Funding: None.

Ethical approval: Not needed.

Conflicts of interest: The authors declare that there are no conflicts of interest relevant to the content of the article.

Contributors: Skulec R proposed the study and wrote the first draft. All authors read and approved the final version of the paper.

 

REFERENCES

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2 Ponikowski P, Voors AA, Anker SD, Bueno H, Cleland JGF, Coats AJS, et al. 2016 ESC Guidelines for the diagnosis and treatment of acute and chronic heart failure: The Task Force for the diagnosis and treatment of acute and chronic heart failure of the European Society of Cardiology (ESC). Eur Heart J. 2016;37(27):2129–200.

3 Murphy DB, Murphy MB. Opioid antagonist modulation of ischaemia-induced ventricular arrhythmias: a peripheral mechanism. J Cardiovasc Pharmacol. 1999;33(1):122–5.

4 Lee G, Low RI, Amsterdam EA, DeMaria AN, Huber PW, Mason DT. Hemodynamic effects of morphine and nalbuphine in acute myocardial infarction. Clin Pharmacol Ther. 1981;29(5):576–81.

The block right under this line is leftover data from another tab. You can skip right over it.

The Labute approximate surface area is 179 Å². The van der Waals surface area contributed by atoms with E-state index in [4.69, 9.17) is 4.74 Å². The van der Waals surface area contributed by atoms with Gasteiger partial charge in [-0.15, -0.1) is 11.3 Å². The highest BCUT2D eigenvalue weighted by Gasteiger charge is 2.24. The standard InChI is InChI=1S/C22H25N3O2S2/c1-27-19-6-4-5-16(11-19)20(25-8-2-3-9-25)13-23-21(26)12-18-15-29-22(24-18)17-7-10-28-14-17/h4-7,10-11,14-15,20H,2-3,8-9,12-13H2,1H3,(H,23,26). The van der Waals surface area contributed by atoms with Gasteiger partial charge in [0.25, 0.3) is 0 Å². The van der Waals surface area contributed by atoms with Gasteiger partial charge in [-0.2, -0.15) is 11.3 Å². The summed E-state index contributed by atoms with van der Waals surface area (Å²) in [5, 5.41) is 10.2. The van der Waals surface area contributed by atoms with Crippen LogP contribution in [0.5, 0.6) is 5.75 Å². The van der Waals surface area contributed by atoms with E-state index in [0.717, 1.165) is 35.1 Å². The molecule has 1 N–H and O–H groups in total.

5 Alderman EL, Barry WH, Graham AF, Harrison DC. Hemodynamic effects of morphine and pentazocine differ in cardiac patients. N Engl J Med. 1972;287(13):623–7.

6 EdSilva RA, Verrier RL, Lown B. Protective effect of the vagotonic action of morphine sulphate on ventricular vulnerability. Cardiovasc Res. 1978;12(3):167–72.

7 Peacock WF, Hollander JE, Diercks DB, Lopatin M, Fonarow G, Emerman CL. Morphine and outcomes in acute decompensated heart failure: an ADHERE analysis. Emerg Med J. 2008;25(4):205–9.

8 Feeney C, Ani C, Sharma N, Frohlich T. Morphine-induced cardiogenic shock. Ann Pharmacother. 2011;45(6):e30.

9 Riggs TR, Yano Y, Vargish T. Morphine depression of myocardial function. Circ Shock. 1986;19(1):31–8.

10 Naranjo CA, Busto U, Sellers EM, Sandor P, Ruiz I, Roberts EA, et al. A method for estimating the probability of adverse drug reactions. Clin Pharmacol Ther. 1981;30(2):239–45.

Received November 12, 2016

Accepted after revision April 9, 2017